To avoid AMT, you can exercise and sell your options in the same calendar year. But, you will need to pay short-term capital gains tax (CGT) when selling within the same calendar year. The tax rate of short-term gains is typically higher than that of long-term gains that occur when you hold on to your shares.

Exercise of Non-qualified stock options (NSOs)

For NSOs, the bargain element of your stock option (difference between the stock price at exercise and the exercise price) is taxed as compensation which you’ll need to pay the ordinary income tax on it. For example,

  • Stock price on exercise: $10
  • Exercise price: $5 / share
  • No. of shares to be exercised: 100

Taxable ordinary income for NSOs: ($10 – $5) x 100 shares = $500

How to exercise stock options?

There’re different ways to exercise your stock options. Regardless of the way you choose, there’re some costs which have to be paid on exercise:

  • Exercise cost (=exercise price x no. of shares)
  • Fees/commissions, e.g. broker fees, wire fees
  • Tax

Our intuitive equity compensation software simplifies the exercise process and allows participants to choose how to cover these costs when submitting an exercise request. When they log in to their accounts, they are guided through the process with our online “Exercise Wizard” when they decide to exercise their stock options. Talk to us if you have any questions about exercising employee stock options.

1. Monetary payment (Hold all shares)

You use your personal funds to cover the associated costs. You first pay the costs either by check, wire transfer or payroll. Then, you would receive the shares of company stock. This situation is where you decide to hold all shares when exercising your stock options.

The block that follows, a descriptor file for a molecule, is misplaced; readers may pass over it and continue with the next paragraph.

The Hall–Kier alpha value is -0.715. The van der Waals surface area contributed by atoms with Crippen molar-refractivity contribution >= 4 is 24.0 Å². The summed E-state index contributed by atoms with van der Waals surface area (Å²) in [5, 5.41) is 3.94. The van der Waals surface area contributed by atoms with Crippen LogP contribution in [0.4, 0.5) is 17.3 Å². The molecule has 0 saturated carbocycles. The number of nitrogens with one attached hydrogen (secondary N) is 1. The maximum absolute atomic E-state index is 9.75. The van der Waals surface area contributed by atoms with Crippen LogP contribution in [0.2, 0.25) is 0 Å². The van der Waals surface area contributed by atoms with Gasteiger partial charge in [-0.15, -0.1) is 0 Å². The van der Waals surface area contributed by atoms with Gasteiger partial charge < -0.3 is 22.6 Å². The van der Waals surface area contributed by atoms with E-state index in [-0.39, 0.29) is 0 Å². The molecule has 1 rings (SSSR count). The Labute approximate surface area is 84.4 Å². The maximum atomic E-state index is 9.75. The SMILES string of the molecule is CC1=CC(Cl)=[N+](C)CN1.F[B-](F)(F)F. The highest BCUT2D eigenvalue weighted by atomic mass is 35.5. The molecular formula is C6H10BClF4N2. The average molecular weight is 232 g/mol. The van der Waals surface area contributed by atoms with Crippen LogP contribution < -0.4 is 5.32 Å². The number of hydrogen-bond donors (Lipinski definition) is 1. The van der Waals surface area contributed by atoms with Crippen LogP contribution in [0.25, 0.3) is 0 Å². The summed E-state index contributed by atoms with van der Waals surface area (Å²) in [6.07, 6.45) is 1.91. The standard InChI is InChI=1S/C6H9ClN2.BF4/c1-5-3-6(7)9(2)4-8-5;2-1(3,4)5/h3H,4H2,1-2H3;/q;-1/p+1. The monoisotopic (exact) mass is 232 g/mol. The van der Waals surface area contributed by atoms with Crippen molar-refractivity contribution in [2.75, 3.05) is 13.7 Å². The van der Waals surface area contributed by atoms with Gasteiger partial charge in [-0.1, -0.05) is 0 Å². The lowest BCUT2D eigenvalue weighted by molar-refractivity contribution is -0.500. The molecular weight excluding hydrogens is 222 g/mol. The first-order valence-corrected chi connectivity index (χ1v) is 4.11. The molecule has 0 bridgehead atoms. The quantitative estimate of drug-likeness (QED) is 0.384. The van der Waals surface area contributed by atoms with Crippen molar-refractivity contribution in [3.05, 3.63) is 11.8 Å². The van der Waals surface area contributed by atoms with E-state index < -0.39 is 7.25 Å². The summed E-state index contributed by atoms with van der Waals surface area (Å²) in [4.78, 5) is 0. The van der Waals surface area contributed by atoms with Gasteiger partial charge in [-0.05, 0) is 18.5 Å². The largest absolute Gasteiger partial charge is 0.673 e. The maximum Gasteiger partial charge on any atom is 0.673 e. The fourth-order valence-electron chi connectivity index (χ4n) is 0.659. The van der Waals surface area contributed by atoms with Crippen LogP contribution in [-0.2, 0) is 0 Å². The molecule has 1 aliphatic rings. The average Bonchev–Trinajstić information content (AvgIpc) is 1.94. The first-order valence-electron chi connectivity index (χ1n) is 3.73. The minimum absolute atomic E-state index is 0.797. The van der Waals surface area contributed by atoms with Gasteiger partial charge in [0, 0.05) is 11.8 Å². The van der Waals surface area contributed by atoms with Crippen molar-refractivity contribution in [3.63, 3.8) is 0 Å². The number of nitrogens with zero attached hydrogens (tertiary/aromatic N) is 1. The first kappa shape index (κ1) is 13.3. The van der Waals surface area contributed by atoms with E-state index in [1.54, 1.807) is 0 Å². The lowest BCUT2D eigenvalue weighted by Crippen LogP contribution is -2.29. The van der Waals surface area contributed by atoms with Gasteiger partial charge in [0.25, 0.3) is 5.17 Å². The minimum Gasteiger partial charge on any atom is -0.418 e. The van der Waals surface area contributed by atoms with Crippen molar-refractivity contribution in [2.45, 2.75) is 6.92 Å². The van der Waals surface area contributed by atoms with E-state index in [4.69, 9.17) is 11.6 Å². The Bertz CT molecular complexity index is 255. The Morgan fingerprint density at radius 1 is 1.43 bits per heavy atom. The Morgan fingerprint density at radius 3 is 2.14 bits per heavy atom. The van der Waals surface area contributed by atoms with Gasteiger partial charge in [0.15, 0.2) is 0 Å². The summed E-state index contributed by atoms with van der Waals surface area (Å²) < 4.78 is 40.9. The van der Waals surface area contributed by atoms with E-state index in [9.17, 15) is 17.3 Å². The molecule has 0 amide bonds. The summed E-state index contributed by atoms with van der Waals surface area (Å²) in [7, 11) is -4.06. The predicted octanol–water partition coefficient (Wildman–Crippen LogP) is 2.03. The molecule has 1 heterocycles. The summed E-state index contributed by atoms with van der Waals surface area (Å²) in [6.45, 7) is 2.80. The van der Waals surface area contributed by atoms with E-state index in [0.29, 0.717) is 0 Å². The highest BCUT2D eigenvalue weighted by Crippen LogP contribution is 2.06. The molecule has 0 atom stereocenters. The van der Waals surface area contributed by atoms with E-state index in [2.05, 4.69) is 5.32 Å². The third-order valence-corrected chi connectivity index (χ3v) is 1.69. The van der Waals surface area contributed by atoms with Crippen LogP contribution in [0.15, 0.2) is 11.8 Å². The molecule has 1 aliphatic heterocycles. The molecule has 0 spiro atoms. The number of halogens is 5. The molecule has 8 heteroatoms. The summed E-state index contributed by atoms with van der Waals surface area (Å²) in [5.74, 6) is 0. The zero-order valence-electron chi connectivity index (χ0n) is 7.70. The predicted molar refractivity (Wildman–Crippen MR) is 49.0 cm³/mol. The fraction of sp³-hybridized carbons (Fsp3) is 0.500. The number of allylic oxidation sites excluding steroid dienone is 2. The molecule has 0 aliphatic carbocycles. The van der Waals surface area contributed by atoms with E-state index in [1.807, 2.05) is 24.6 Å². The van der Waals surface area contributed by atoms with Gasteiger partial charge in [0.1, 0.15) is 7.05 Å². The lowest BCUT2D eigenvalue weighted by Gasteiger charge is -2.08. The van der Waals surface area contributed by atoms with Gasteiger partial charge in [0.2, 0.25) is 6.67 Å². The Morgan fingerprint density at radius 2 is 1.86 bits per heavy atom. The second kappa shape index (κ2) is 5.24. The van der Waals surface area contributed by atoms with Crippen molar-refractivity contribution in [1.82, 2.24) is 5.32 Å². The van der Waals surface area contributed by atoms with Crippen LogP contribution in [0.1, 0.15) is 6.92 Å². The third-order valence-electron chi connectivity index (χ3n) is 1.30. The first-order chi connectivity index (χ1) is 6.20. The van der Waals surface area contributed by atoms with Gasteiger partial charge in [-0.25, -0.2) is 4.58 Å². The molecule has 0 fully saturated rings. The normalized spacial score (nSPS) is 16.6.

Example (Sticking with the same numbers):
– No of shares to be exercised: 100
– Exercise cost: $500 (=$5 exercise price x100 shares)
– Tax: Taxable ordinary income x Tax rate(%)
($10-$5) x 500 x 29.65% = $148.25
The total exercise cost is $500+$148.25 = $648.25

So, in this case, you need to pay $648.25 to exercise all 100 shares.

2. Sell some to cover

You exercise your stock options by selling the shares. The goal here is to cover the costs associated with the exercise by selling shares equal to the costs without making an upfront payment. The remaining stock balance will then be issued to you.

Example (Sticking with the same numbers):
– Exercise cost: $500 (=$5 exercise price x100 shares)
– Fees/commissions: $20
– Tax: $148.25 (like above)
The total exercise cost is $500+$20+$148.25 = $668.25

In this case, you don’t have to pay the total cost, $668.25, Instead, you only need to sell 67 shares [$668.25/$10 (FMV on exercise)] to cover the total cost. After selling 67 shares, you have 33 shares (100-67) left.

3. Exercise & Sell All

You exercise your stock options by selling the shares like idea 2, but this method also generates immediate cash. You don’t need to make an upfront payment as the associated costs are paid with the sale proceeds. The net proceeds in cash are then distributed to you.

Example (Sticking with the same numbers):
– Exercise cost: $500 (=$5 exercise price x100 shares)
– Fees/commissions: $55
– Tax: $148.25 (like above)
– Sell price: $10
The total exercise cost is $500+$55+$148.25 = $703.25

In this case, you sell all 100 shares. Your sale proceeds are $1000 [$10 (sale price) x 100]. After selling all shares, your remaining proceeds are $331.75 ($1000 – $703.25) and you have no shares left.